New York Characters by Gillian Zoe Segal

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A celebration of the personalities that make New York City unique.

Every year millions of people flock to New York City, drawn to its unparalleled theaters, museums, restaurants, and sights. While much has been written about these topics, one of the city's greatest attractions has gone largely unheralded: its characters. Among the masses, there are some who stand out from the crowd, a special group of New Yorkers who give the city its flavor and make it a vibrant, exciting, and unique place. New York Characters is a tribute to these people. Celebrated in both photographs and words, Gillian Zoe Segal's subjects include neighborhood fixtures, prominent celebrities, famous personalities, and the truly eccentric. Among the extraordinary New Yorkers you'll meet are Guardian Angel founder Curtis Sliwa; Ken Krisses, the president of the Coney Island Polar Bear Club; the "real" Kramer, on whom the Seinfeld character is based; sports fanatics Dancin' Larry and Fireman Ed; restaurateurs Elaine Kaufman and Sylvia Woods; Dr. Jonathan Zizmor, the "subway" dermatologist; and Jimmy Breslin, the legendary newspaperman. Segal has photographed sixty-six such characters in their own distinctive environments. Accompanying the striking portraits are colorful profiles of each individual. The foreword by George Plimpton, a "New York character" himself, is a tribute to Segal's extraordinary work and her fascinating collection of New Yorkers.

About Gillian Zoe Segal

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Segal is a freelance photographer. She received her B.A. from the University of Michigan and a law degree from Yeshiva Univeristy. George Ames Plimpton was born March 18, 1927. He was educated first at Phillips Exeter Academy in New Hampshire, and then spent four years at Harvard majoring in English and editing the Harvard Lampoon, followed by two at King's College, Cambridge. Before he left for Cambridge, he served as a tank driver in Italy for the U.S. Army from 1945 through 1948. After graduation, at about 27 years of age, Plimpton went with his friends to Paris. There they founded the Paris Review in 1953 and published poetry and short story writers and did interviews. In the '50s, Plimpton and staff came to New York, where they kept the Review going for half a century. The Review has published over 150 issues. Plimpton also served as a volunteer for Robert Kennedy's 1968 presidential run and was walking in front of him as the candidate was assassinated in the kitchen of a Los Angeles hotel. Plimpton was known as a "participatory journalist". In order to research his books and articles, he quarterbacked in a pre-season NFL game, pitched to several all-stars (retiring Willie Mays and Richie Ashburn) in an exhibition prior to Baseball's 1959 All-Star game, performed as a trapeze artist for the Clyde Beatty-Cole Brothers Circus, and fought boxers Archie Moore and Sugar Ray Robinson. Plimpton was alson known by the nickname the Prince of Cameos for the amount of work he did in films, playing small parts and screenwriting. He was inducted into the American Academy of Arts and Letters in 2002. Within a month of the academy induction, the French made him a Chevalier, the Legion of Honor's highest rank. The Guild, an arts organization based on Long Island, gave him a lifetime achievement award. Plimpton was also a member of PEN; the Pyrotechnics Guild International; the National Football League Alumni Association; and the Mayflower Descendants Society. In 2003, Plimpton decided to write his memoirs, signing a $750,000 deal with Little, Brown and Co. Before he could finish, George Plimpton died, on September 26, 2003 of natural causes at the age of 76.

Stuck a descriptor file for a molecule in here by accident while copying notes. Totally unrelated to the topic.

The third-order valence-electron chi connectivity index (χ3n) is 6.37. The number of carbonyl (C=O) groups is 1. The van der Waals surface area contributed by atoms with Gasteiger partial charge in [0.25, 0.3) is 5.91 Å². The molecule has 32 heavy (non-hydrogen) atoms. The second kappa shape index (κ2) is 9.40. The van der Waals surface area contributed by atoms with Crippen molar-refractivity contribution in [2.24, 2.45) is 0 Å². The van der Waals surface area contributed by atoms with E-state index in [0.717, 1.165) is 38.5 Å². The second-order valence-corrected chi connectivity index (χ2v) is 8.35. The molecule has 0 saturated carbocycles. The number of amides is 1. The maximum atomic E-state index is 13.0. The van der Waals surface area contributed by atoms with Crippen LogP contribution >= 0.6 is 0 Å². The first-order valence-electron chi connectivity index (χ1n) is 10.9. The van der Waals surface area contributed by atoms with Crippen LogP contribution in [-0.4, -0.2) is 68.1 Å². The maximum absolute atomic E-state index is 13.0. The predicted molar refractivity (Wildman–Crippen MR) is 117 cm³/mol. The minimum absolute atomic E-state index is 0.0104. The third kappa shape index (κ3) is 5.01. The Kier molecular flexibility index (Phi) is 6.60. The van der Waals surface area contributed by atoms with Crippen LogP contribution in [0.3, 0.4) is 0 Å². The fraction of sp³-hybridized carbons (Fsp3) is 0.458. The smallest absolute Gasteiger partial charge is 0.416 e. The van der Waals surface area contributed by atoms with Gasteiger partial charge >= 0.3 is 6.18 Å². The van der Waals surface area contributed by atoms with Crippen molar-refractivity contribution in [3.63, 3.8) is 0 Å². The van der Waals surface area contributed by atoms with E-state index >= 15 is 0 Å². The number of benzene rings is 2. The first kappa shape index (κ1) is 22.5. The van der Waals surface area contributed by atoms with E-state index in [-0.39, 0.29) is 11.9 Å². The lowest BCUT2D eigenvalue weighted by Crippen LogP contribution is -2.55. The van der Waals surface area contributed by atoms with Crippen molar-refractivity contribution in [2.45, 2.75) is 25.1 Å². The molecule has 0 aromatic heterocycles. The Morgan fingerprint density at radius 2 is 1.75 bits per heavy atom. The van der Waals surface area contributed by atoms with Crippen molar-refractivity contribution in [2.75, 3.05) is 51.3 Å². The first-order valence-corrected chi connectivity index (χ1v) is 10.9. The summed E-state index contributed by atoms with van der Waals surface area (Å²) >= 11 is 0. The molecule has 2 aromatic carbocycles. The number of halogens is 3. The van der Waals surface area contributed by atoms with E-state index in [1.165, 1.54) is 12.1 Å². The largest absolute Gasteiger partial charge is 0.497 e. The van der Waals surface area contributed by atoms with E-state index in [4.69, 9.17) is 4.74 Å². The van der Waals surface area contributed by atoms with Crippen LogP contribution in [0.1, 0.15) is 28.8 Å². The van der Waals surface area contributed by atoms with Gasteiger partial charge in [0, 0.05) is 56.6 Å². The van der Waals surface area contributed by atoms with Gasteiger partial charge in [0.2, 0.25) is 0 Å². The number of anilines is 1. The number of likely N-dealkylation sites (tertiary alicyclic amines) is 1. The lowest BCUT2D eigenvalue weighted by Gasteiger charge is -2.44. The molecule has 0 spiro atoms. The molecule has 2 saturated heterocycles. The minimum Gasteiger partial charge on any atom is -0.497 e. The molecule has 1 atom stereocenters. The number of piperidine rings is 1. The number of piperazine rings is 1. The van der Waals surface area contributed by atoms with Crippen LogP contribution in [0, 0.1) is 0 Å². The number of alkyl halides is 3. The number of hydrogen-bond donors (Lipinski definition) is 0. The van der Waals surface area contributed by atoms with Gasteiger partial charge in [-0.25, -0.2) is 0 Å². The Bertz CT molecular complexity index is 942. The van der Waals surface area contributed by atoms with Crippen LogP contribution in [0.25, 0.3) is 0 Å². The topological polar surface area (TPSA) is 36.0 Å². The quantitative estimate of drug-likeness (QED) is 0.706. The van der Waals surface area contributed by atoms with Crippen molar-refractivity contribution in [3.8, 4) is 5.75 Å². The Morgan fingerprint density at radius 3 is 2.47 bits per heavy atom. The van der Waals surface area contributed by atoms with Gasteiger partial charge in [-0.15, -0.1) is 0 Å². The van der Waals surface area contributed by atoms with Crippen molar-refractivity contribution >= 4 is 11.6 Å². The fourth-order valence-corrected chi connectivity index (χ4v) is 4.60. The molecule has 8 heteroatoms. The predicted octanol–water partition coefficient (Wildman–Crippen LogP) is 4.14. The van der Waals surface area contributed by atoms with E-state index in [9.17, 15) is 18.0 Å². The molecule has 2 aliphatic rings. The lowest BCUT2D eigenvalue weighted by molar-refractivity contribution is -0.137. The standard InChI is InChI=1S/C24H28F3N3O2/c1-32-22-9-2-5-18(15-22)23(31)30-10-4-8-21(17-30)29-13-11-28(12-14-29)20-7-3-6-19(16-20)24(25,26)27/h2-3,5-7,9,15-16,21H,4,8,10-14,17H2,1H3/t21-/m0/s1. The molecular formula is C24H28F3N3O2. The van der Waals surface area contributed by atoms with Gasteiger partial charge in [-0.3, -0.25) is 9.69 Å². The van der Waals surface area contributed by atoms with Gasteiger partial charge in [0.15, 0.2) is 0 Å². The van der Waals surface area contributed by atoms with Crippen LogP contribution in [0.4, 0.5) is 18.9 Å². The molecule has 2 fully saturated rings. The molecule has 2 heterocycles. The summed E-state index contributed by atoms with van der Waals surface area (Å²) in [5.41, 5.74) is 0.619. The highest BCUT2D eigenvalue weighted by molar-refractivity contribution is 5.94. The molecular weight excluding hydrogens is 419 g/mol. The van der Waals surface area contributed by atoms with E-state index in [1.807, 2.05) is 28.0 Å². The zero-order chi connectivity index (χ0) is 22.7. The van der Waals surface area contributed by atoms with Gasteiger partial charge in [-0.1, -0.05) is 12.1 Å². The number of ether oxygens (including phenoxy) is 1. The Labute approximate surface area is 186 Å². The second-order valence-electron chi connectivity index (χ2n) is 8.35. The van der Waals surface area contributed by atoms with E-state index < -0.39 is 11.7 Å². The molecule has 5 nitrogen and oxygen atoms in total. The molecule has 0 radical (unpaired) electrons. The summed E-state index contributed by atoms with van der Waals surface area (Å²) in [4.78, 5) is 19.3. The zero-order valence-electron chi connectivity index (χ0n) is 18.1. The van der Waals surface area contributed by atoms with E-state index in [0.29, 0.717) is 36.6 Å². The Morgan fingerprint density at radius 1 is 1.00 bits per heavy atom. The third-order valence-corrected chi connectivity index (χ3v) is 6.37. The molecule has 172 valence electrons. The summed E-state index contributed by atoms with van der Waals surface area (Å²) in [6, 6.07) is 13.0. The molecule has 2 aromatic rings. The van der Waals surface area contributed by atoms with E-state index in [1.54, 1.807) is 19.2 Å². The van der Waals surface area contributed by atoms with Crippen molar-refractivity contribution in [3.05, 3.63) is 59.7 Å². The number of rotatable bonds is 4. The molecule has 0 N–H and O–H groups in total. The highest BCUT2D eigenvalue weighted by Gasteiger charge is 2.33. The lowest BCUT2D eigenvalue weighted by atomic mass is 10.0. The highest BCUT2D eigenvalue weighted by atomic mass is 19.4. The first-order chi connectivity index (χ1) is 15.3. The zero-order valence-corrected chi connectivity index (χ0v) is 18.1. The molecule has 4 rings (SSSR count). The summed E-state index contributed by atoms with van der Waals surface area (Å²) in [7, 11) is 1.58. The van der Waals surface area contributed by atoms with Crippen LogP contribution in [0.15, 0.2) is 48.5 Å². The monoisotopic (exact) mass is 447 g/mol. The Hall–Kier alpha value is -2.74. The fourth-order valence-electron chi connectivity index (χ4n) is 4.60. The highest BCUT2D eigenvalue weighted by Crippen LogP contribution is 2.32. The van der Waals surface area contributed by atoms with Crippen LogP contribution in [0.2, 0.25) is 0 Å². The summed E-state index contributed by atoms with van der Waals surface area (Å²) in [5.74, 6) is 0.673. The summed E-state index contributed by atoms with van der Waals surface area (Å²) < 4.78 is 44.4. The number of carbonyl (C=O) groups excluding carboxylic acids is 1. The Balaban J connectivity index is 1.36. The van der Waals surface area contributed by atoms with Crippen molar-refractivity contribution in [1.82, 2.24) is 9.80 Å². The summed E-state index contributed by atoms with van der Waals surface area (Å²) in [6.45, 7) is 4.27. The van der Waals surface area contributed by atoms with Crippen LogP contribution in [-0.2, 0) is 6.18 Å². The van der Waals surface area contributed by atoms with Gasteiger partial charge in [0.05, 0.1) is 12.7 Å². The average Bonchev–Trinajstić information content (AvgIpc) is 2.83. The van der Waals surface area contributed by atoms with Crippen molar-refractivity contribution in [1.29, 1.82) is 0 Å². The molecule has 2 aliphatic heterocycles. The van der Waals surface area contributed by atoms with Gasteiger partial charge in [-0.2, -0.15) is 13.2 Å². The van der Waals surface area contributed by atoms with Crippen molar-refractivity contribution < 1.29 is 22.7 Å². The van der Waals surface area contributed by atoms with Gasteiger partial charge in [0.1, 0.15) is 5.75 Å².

Published November 1, 2001 by W. W. Norton & Company. 128 pages
Genres: History, Education & Reference, Arts & Photography, Travel. Non-fiction

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Plenty of books feature New York City's famous landmarks, but what about the Big Apple's famous or notorious, or merely interesting citizens?

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